I recently gave my friend Vince a bottle of 2004 St Maur Pinot Noir from the cool climate Bowral wine region for his birthday. I tasted this wine at the cellar door and thought it was rather elegant with smooth plummy aromas. I hinted to him this wine would complement the gamey flavours of a Asian-style roast duck in the hope we might score a dinner invite in return .
You see, I’m a big believer that nothing is free in this world but at the same time, a gift should also be unconditional and it would be wrong to expect something in return. But among good friends, well, that’s another story …
A few days later, we unexpectedly got a dinner invite from Vince and June (). We were excited and chanced if duck was going to be on the menu.
Soon after we arrived, we had pre-dinner drinks and watched June in the kitchen preparing a couple of beautiful steamed entrees for starters.
The first entree was steamed oysters in 2 different styles – a ginger and shao xing wine reduction and the more conventional ginger shallots with soy and oyster sauce. The oysters were wonderfully fresh as Vince got them from the Sydney Fish Markets that same morning. June was meticulous to ensure a quick steaming process to infuse the flavours of the ginger and wine into the fresh oysters.
The oysters were followed by a second entree of steamed baby abalone with coriander and chilli. The abalone was succulent and the flavours enhanced by a fresh chill and lemon soy dipping sauce. Both entrees were complemented with the grassy and honey suckle flavours of a 2009 Bethany semillon from the Barossa.
A fresh salad of cherry tomatoes, orange and rocket leaves was delightful and we eagerly waited for the mystery main course. You see, good friends can sometimes read each others’ minds and soon as Vince opened the bottle of St Maur Pinot Noir, we really thought the main would be duck. To our amazement, June brought out beautiful pieces of duck breasts which have been gently marinating in the fridge for some time.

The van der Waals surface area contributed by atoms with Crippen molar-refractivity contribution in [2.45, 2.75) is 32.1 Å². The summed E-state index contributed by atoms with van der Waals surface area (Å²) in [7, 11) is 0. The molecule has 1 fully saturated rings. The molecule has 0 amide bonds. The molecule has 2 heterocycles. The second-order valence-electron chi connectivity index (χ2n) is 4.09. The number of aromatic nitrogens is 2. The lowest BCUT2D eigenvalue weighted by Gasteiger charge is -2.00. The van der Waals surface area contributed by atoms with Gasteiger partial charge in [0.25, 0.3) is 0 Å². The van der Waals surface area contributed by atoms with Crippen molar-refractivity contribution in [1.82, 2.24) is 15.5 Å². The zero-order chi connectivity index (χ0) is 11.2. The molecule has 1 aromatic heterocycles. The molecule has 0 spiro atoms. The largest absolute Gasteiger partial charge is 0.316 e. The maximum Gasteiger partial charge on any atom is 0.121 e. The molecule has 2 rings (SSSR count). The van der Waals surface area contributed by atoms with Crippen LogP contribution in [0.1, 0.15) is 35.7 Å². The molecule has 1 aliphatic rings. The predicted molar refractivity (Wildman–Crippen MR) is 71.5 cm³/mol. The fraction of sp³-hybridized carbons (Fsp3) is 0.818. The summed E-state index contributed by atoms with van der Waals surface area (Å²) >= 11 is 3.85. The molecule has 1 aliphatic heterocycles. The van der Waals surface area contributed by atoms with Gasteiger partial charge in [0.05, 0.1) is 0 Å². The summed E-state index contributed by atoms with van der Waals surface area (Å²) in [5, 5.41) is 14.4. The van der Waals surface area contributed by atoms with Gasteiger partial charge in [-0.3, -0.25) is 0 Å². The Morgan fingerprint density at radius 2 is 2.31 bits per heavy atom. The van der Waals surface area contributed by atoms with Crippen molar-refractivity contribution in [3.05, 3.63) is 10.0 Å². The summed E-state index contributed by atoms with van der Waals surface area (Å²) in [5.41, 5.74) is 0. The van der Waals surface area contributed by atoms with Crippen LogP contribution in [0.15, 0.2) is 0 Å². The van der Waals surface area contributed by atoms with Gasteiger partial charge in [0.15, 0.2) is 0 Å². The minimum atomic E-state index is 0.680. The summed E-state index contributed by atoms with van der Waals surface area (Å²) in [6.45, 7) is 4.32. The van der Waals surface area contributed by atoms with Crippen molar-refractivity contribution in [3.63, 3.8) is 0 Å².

Over a few more drinks, we got to watch June pan sear the duck and get a whiff of the wonderful aromas. When it eventually came out of the oven, the skin was crisp and golden brown while the meat looked decidedly succulent and juicy.
So readers, if you want your friends to cook you this beautiful duck, get them a bottle of good pinot noir and tell them the wine would go well with a Chinese twice-cooked roast duck with orange.
Being the wonderful hostess that she is, June was more than happy to share her duck recipe with us.
4 pieces of duck breasts
3 tablespoon oyster sauce
3 tablespoon of honey
4 tablespoon Shao Xing wine
1 knob of ginger
1 bunch shallots
4 tablespoon extra virgin olive oil
3 teaspoon salt to taste
1. Finely scrap the orange skin with rinder, cut oranges into wedge segments and retain juices in a bowl.
2. Roughly cut shallots and slice ginger into fine julienne.
3. Marinate the duck breasts with the EVOO, honey, oyster sauce, freshly cracked black pepper, julienne ginger and orange rind for approximately 2 – 3 hours.
4. Heat one tablespoon of cooking oil in frying pan until smoking.
5. Pan sear duck breasts skin side down on high heat, adding the fresh orange juice and Shao Xing wine, gently moving the meat until the skin is golden brown (Tip: Use small amount of cooking oil as duck fat will render from the skin while searing).
6. Turn duck breasts to skin side up and add the sliced shallots to the pan.
7. Place pan in pre-heated oven at 200 C for approximately 15 minutes (for medium rare depending on size and thickness of duck breast).
8. Remove duck breasts from oven to rest for 5 minutes, skim off excess fat from pan and retain roasting juices in a small gravy bowl.
9. Serve duck with a drizzle of the gravy and a side of your favourite salad.
The duck was the standout of the evening which was topped off with a cheese plate of soft brie, red grapes, mandarin and crackers.
So readers, what would you like your friends to cook for you?
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